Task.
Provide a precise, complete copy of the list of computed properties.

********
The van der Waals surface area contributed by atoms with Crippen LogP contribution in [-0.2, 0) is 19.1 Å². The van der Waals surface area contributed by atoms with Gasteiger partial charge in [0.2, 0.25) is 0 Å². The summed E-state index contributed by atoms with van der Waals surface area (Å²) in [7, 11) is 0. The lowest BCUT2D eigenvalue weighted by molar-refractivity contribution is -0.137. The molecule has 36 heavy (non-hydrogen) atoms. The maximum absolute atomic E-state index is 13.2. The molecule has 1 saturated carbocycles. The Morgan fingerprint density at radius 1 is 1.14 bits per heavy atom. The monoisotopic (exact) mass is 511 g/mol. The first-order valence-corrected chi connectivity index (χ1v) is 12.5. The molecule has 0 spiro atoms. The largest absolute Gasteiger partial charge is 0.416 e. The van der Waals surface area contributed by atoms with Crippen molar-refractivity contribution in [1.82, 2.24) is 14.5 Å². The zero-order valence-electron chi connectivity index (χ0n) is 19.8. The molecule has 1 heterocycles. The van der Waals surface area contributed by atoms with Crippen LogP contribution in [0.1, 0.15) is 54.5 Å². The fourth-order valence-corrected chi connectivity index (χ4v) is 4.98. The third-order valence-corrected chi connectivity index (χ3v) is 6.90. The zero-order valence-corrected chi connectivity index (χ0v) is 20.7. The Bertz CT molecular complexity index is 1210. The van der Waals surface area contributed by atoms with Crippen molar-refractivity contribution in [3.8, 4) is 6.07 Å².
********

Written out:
The van der Waals surface area contributed by atoms with Crippen LogP contribution in [-0.2, 0) is 19.1 Å². The van der Waals surface area contributed by atoms with Gasteiger partial charge in [0.2, 0.25) is 0 Å². The summed E-state index contributed by atoms with van der Waals surface area (Å²) in [7, 11) is 0. The lowest BCUT2D eigenvalue weighted by molar-refractivity contribution is -0.137. The molecule has 36 heavy (non-hydrogen) atoms. The maximum absolute atomic E-state index is 13.2. The molecule has 1 saturated carbocycles. The Morgan fingerprint density at radius 1 is 1.14 bits per heavy atom. The monoisotopic (exact) mass is 511 g/mol. The first-order valence-corrected chi connectivity index (χ1v) is 12.5. The molecule has 0 spiro atoms. The largest absolute Gasteiger partial charge is 0.416 e. The van der Waals surface area contributed by atoms with Crippen molar-refractivity contribution in [1.82, 2.24) is 14.5 Å². The zero-order valence-electron chi connectivity index (χ0n) is 19.8. The molecule has 1 heterocycles. The van der Waals surface area contributed by atoms with Crippen LogP contribution in [0.1, 0.15) is 54.5 Å². The fourth-order valence-corrected chi connectivity index (χ4v) is 4.98. The third-order valence-corrected chi connectivity index (χ3v) is 6.90. The zero-order valence-corrected chi connectivity index (χ0v) is 20.7. The Bertz CT molecular complexity index is 1210. The van der Waals surface area contributed by atoms with Crippen molar-refractivity contribution in [3.8, 4) is 6.07 Å².